No matter what age we are, we all have really high expectations for Christmas,don’t we? Those expectations are what’s behind our frantic searches for the perfect gifts, the detailed meal planning and baking extravaganzas, the ever-more spectacular displays of lights that brighten dark December skies in our otherwise quiet neighborhoods.
We have so many hopes and dreams for this holiday we’ve come to think of as magical. When we’re young, those dreams are as simple as shiny toy cars or pretty baby dolls. But as we age, the hopes for the holidays become more complex. We hope to mend a torn relationship, we dream about better health for ourselves, we wish for more fulfilling jobs or more time to pursue our passions. We wonder which of our aging loved ones might be celebrating their last Christmas this very year.
Joy isn’t always easy for me to find, even (maybe especially) during this season. It’s cold outside, the stores are crowded and confusing, I’m tired from rehearsals and concerts. Plus, I’m always missing somebody – when I’m in Michigan, I miss my son and his family. When I’m in Texas, I miss my mother and my friends. This year I will be missing my Dad in a permanent way that will never change.
Still, tonight as I sit in my little upstairs office and look out over the colorful twinkling lights scattered down our street, I wonder. Maybe I expect too much of this whole Christmas thing. Maybe joy would come more readily if I adjusted my expectations. It’s so easy to get swept away by media hype and commercialism, by the stories we hear from friends and co-workers about their holiday plans and parties, by happy memories of Christmases gone by that can never be re-created. We feel as if we must have those things, do those things in order to truly experience the holiday in all its glory.
The truth is, if we’re living and breathing, if we have a warm home that we love, if everyone in our family is at least relatively healthy, than why shouldn’t we be joyful? I don’t need to have an extravagant, over the top kind of celebration filled with comings and goings and events and parties and gifts and fancy clothes. I like my quiet days and nights, I like curling up with books and movies and puppy dogs at my feet. In fact, I get giddy with excitement about all those things. I won’t apologize for that to anyone, especially not to myself.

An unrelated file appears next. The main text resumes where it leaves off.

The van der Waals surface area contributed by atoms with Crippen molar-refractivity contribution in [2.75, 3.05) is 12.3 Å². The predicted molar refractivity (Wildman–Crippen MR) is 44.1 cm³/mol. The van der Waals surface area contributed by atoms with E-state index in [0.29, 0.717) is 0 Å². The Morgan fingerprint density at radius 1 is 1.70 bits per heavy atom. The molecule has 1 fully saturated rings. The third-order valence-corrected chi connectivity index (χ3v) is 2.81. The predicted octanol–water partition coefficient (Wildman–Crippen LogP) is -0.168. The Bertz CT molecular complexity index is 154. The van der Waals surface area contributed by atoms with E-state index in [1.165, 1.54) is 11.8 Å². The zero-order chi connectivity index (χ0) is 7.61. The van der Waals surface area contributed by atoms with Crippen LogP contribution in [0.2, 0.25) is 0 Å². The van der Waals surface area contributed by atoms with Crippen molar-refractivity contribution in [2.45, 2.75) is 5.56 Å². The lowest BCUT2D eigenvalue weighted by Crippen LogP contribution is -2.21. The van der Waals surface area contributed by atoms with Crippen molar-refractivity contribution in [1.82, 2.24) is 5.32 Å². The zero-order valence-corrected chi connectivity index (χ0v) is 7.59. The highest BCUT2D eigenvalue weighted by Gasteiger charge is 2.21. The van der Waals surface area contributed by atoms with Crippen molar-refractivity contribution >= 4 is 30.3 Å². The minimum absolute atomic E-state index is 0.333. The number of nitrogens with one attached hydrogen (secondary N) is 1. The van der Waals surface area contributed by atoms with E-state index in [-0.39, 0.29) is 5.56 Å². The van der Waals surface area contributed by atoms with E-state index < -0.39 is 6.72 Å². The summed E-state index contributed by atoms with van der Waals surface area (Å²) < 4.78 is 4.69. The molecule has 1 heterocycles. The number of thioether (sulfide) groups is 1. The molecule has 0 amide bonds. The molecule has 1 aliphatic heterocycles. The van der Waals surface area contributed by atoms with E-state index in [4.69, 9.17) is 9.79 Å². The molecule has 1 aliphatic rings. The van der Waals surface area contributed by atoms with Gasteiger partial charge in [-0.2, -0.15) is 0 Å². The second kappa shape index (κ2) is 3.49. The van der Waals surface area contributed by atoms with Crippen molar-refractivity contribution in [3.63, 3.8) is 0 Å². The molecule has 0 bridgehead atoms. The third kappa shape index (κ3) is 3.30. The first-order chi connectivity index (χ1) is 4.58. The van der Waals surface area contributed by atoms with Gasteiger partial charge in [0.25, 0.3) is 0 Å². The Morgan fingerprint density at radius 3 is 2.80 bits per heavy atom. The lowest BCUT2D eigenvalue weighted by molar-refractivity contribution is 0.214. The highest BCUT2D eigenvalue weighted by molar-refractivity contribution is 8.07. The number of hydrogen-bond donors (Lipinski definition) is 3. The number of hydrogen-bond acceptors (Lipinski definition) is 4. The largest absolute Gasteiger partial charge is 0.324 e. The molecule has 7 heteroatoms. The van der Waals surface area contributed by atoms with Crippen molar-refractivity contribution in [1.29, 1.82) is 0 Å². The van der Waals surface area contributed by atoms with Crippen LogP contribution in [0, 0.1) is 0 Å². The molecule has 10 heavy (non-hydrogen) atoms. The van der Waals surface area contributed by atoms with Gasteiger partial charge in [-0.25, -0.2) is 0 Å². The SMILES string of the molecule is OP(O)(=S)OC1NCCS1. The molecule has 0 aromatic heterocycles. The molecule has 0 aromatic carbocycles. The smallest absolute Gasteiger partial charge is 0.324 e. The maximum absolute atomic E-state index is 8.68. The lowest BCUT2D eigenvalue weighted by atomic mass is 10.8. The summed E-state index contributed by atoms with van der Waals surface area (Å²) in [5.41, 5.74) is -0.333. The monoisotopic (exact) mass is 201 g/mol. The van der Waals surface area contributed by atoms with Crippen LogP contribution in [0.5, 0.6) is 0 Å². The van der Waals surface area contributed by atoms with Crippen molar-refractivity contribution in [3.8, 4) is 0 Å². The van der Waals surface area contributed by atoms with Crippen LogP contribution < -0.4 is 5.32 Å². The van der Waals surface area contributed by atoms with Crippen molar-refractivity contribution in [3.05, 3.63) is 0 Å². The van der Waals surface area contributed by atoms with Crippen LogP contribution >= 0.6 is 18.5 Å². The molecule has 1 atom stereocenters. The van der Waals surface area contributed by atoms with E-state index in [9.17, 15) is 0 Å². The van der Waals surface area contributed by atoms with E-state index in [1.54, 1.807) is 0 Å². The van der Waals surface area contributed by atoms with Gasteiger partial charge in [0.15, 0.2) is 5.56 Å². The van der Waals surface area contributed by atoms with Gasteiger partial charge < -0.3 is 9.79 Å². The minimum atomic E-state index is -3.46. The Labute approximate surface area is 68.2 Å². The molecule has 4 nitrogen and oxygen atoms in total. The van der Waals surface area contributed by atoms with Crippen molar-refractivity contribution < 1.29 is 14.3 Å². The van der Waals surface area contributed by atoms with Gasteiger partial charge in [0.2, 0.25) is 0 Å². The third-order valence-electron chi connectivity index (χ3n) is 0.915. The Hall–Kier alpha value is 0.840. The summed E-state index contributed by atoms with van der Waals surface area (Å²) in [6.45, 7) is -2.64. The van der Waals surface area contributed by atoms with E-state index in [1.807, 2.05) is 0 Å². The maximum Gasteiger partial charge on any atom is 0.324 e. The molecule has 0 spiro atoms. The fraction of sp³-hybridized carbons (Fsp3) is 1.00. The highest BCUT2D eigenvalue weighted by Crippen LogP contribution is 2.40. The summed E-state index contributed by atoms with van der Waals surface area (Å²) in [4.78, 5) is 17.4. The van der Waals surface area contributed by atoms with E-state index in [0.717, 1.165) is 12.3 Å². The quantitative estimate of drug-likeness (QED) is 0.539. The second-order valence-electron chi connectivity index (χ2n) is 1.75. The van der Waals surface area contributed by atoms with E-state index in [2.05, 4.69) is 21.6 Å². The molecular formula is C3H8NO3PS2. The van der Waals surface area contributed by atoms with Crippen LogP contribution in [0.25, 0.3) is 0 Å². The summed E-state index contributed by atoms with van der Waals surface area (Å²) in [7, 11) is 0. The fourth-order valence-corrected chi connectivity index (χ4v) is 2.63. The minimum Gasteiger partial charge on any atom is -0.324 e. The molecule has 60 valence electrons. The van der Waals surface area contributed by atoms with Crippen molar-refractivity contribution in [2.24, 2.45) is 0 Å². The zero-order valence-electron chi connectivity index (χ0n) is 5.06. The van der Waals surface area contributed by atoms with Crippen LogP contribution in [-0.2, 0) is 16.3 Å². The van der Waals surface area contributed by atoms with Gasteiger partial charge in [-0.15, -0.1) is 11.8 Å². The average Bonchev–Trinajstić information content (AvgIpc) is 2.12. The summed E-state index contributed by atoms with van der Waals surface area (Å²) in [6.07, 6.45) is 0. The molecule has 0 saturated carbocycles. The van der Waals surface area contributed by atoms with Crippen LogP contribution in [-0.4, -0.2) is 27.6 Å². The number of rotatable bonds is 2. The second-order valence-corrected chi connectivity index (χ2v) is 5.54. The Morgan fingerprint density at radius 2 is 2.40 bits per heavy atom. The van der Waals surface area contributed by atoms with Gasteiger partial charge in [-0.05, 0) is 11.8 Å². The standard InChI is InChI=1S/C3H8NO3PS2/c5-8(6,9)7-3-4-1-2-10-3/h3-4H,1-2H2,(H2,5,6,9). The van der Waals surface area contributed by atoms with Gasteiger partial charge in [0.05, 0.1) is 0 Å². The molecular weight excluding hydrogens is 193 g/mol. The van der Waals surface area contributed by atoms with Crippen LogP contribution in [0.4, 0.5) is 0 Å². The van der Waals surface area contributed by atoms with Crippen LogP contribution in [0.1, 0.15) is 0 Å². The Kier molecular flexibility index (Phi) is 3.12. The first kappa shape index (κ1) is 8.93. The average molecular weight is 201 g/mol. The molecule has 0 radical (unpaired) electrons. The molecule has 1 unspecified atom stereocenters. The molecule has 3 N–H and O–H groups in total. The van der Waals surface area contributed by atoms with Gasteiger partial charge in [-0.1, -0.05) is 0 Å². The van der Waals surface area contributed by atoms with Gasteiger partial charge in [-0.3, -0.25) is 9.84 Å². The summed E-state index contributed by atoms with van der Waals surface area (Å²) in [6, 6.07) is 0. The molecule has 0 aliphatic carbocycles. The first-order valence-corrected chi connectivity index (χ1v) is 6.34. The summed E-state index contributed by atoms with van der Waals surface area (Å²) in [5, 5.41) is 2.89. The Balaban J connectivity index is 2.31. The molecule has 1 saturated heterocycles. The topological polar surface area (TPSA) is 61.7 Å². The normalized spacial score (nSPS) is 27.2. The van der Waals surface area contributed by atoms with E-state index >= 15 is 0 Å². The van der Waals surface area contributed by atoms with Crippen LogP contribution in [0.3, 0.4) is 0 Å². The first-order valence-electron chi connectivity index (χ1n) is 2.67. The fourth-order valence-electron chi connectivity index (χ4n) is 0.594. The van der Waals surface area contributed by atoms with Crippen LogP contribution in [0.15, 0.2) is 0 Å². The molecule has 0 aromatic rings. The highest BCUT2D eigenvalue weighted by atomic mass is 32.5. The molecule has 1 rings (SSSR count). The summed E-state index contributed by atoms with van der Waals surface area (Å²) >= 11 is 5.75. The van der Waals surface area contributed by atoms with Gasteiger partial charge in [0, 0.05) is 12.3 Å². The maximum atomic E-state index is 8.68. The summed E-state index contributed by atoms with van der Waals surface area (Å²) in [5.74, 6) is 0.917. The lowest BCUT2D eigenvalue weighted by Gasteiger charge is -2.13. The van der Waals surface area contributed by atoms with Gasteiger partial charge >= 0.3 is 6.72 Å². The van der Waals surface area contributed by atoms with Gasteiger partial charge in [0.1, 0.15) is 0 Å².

My little tabletop Christmas tree with its golden bows and lights brightens a dark corner of my living room and makes me smile each time I pass by. I have a collection of angel ornaments and figurines placed carefully on the mantel and scattered around the rooms. We have a tall pine tree outside strung with strands of big, colorful lights.
It is enough. In fact, it’s beautiful.
Because if we expect material things and events or even the behavior of other people to fulfill our hopes and dreams for the holidays – and for the rest of life – than we will always be disappointed. The kind of spiritual satisfaction each one of us longs for never comes from anywhere but within.
Adjust your expectations. Don’t be plagued by the worries of what might come or disheartened by what might have been. Let memories of holidays past warm your heart rather than allowing them to hurt it. Discover the beauty in everything you already have – your family, your pets, your home, the world around you. It is all there if you allow yourself to see it.
And it will be enough.